Last weekend saw the 60th anniversary of the Eurovision Song Contest, and Sweden crowned this year's champion (again). It's not the only major event to have taken place across Europe recently as Project Manager Annelies Stalpaert, and Eurodesk co-ordinator Kylie Morris, give us an insight to their highlights of European Youth Week events.
From 27 April until 10 May, hundreds of events took place all across Europe to put young people in the spotlight as part of European Youth Week 2015. There were lots of events happening in the UK too. You can see the highlights from European Youth Week 2015 to see what has been going on near you or use the hashtag #youthweek!
For me, European Youth Week began at 5.30am on a December morning in 2014. I was flying to Brussels for my first briefing meeting as a national coordinator, where colleagues at the European Commission would be telling us about the plans for the week. I came back from the meeting with a better idea of what European Youth Week is all about (don’t be fooled into thinking the title gives it all away). So what did I find out at the meeting? European Youth Week is a dedicated week of activities where countries all over Europe host events and campaigns to raise awareness of opportunities available to young people. Initiatives such as Structured Dialogue, and the introduction of Ideas Labs were high priorities, but the broad idea is to reach out to young people and try to build interest around mobility in Europe. I was excited to be involved from the start, but I’ll admit I felt a bit overwhelmed!
It's relevant in the UK
With support from Erasmus+ UK National Agency colleagues, we created a series of short films that reflected the aims of European Youth Week, and sent project representatives to Brussels to take part in the European Commission’s festivities. The films we produced were the flagship of the UK campaign, and featured three speakers who had taken part in a mobility opportunity in Europe. The brief was to present these opportunities as a positive experience and with funding available through Erasmus+, try and inform young people that anyone can take part. Luckily for me, I didn’t need to direct my speakers too much! The half-day spent filming with three people who had travelled to Europe on a mobility opportunity was certainly my highlight from the project. Getting to speak to young people who spoke so positively about their experience, and hearing their perspective on the benefits and challenges the opportunity gave them was an inspirational way to spend four hours! I hope you enjoy watching them!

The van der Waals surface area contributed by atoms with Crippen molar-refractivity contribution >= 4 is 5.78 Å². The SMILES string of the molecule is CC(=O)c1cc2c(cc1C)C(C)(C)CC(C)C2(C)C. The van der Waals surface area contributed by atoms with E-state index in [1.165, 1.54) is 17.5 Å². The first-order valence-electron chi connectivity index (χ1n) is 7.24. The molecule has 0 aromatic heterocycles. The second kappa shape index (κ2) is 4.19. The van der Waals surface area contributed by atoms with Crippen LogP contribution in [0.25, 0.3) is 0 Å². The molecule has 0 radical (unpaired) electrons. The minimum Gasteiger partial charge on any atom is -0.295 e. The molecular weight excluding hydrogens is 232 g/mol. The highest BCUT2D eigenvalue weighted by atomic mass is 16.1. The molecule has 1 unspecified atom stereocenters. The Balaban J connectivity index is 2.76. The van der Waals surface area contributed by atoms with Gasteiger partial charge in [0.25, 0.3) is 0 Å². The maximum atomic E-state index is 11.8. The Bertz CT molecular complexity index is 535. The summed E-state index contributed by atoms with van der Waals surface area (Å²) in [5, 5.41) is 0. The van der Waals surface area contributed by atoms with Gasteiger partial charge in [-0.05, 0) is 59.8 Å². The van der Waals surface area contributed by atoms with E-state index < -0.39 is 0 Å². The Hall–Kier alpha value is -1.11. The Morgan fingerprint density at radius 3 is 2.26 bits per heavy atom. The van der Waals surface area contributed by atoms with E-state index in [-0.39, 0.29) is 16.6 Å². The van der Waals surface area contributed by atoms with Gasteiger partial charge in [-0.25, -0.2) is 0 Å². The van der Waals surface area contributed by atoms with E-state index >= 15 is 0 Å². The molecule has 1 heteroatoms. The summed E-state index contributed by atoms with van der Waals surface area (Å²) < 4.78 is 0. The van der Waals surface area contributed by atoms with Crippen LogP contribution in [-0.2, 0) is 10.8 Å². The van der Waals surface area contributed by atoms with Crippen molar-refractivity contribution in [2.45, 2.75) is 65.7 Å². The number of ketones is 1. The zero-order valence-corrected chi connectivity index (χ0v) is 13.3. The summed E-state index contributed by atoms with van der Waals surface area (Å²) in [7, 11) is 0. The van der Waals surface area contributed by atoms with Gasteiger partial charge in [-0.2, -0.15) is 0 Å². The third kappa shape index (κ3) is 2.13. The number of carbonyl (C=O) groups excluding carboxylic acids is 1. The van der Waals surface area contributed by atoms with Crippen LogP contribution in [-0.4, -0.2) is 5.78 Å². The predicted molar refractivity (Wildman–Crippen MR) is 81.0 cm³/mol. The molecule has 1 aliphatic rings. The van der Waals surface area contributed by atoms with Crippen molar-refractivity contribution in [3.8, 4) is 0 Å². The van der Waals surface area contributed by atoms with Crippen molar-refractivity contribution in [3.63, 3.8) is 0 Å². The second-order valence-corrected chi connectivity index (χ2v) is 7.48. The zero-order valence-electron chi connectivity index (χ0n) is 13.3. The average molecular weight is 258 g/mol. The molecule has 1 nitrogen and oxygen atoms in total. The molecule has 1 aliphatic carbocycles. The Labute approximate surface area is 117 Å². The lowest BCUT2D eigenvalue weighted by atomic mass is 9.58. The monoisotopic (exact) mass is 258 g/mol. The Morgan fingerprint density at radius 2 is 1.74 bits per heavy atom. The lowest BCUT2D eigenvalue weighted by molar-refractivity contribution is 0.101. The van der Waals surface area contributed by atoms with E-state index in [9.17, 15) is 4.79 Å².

Annelies Stalpaert, (left top image) originally from Brussels, now working as a Project Manager in the Erasmus+ youth team shares some of the European Youth Week events which took place in her home city.
How to have your say
A High Level Debate brought together EU representatives, youth experts and young people to discuss the barriers young people face in society and how they can make their voices heard. During the debate three ‘local heroes,’ (young people who reach out to their own communities and make a difference on the ground), inspired the audience with their experiences during a youth exchange, and how they used their entrepreneurial skills to set up a start-up company.
Meeting UK prize winners
Time to hand out some prizes! 35 Youth in Action projects from different countries were shortlisted to receive one of the three prestigious Youth Awards. The UK nominee was Together England, represented by Eva Peterkova and Daniel Markovski (pictured) from the project Green Jobs for a Green Europe.
Want to stand alongside the Youth Awards winners with a certificate or even prize in hand? You can do this by getting involved in one of the youth funded activities in the Erasmus+ programme! You can find more information about mobility projects for young people, partnership activities as well as meetings between young people and policy makers on our website.
Kylie explained, “Now that European Youth Week is almost over for 2015, of course I’ll be thinking about what to do next year. I feel like the films we made demonstrate the essence of what European Youth Week is all about, so in 2016 I hope I can build on this message and perhaps create something that includes more young people and celebrate what’s great about youth mobility in Europe.”